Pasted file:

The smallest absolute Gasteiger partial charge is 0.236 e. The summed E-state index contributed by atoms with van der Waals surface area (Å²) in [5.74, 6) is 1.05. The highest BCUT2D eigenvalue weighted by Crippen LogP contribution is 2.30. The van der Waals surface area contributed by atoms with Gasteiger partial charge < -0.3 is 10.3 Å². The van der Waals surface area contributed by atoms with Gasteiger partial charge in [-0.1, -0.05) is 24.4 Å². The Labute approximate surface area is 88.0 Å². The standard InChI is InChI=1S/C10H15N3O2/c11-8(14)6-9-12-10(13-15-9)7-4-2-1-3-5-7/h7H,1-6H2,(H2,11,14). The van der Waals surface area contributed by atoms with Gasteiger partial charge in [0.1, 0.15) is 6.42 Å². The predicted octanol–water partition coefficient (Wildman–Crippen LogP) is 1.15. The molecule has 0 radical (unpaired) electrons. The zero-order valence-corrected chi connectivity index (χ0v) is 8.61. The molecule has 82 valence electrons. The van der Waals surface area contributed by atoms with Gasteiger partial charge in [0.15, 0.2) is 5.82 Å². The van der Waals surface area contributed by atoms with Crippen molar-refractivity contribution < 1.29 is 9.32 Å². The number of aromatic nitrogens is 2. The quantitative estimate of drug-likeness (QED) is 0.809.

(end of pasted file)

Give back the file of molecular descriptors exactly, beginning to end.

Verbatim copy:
The smallest absolute Gasteiger partial charge is 0.236 e. The summed E-state index contributed by atoms with van der Waals surface area (Å²) in [5.74, 6) is 1.05. The highest BCUT2D eigenvalue weighted by Crippen LogP contribution is 2.30. The van der Waals surface area contributed by atoms with Gasteiger partial charge < -0.3 is 10.3 Å². The van der Waals surface area contributed by atoms with Gasteiger partial charge in [-0.1, -0.05) is 24.4 Å². The Labute approximate surface area is 88.0 Å². The standard InChI is InChI=1S/C10H15N3O2/c11-8(14)6-9-12-10(13-15-9)7-4-2-1-3-5-7/h7H,1-6H2,(H2,11,14). The van der Waals surface area contributed by atoms with Gasteiger partial charge in [0.1, 0.15) is 6.42 Å². The predicted octanol–water partition coefficient (Wildman–Crippen LogP) is 1.15. The molecule has 0 radical (unpaired) electrons. The zero-order valence-corrected chi connectivity index (χ0v) is 8.61. The molecule has 82 valence electrons. The van der Waals surface area contributed by atoms with Gasteiger partial charge in [0.15, 0.2) is 5.82 Å². The van der Waals surface area contributed by atoms with Crippen molar-refractivity contribution < 1.29 is 9.32 Å². The number of aromatic nitrogens is 2. The quantitative estimate of drug-likeness (QED) is 0.809.